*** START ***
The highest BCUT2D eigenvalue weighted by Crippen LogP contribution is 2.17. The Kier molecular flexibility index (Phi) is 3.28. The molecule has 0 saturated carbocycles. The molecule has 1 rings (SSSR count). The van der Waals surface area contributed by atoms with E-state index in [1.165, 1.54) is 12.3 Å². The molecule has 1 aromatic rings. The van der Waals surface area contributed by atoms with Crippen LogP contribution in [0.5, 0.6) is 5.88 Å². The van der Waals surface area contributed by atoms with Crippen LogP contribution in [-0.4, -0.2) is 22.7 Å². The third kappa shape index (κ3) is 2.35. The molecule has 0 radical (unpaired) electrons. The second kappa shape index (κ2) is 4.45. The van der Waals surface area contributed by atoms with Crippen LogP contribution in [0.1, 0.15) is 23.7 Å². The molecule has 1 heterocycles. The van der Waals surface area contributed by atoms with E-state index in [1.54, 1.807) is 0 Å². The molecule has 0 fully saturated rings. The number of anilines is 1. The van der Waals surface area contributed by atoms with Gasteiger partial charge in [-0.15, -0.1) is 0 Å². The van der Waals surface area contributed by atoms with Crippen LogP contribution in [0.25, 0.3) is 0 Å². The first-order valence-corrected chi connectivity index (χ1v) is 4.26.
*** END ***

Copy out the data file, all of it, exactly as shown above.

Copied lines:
The highest BCUT2D eigenvalue weighted by Crippen LogP contribution is 2.17. The Kier molecular flexibility index (Phi) is 3.28. The molecule has 0 saturated carbocycles. The molecule has 1 rings (SSSR count). The van der Waals surface area contributed by atoms with E-state index in [1.165, 1.54) is 12.3 Å². The molecule has 1 aromatic rings. The van der Waals surface area contributed by atoms with Crippen LogP contribution in [0.5, 0.6) is 5.88 Å². The van der Waals surface area contributed by atoms with Crippen LogP contribution in [-0.4, -0.2) is 22.7 Å². The third kappa shape index (κ3) is 2.35. The molecule has 0 radical (unpaired) electrons. The second kappa shape index (κ2) is 4.45. The van der Waals surface area contributed by atoms with Crippen LogP contribution in [0.1, 0.15) is 23.7 Å². The molecule has 1 heterocycles. The van der Waals surface area contributed by atoms with E-state index in [1.54, 1.807) is 0 Å². The molecule has 0 fully saturated rings. The number of anilines is 1. The van der Waals surface area contributed by atoms with Gasteiger partial charge in [-0.15, -0.1) is 0 Å². The van der Waals surface area contributed by atoms with Crippen LogP contribution in [0.25, 0.3) is 0 Å². The first-order valence-corrected chi connectivity index (χ1v) is 4.26.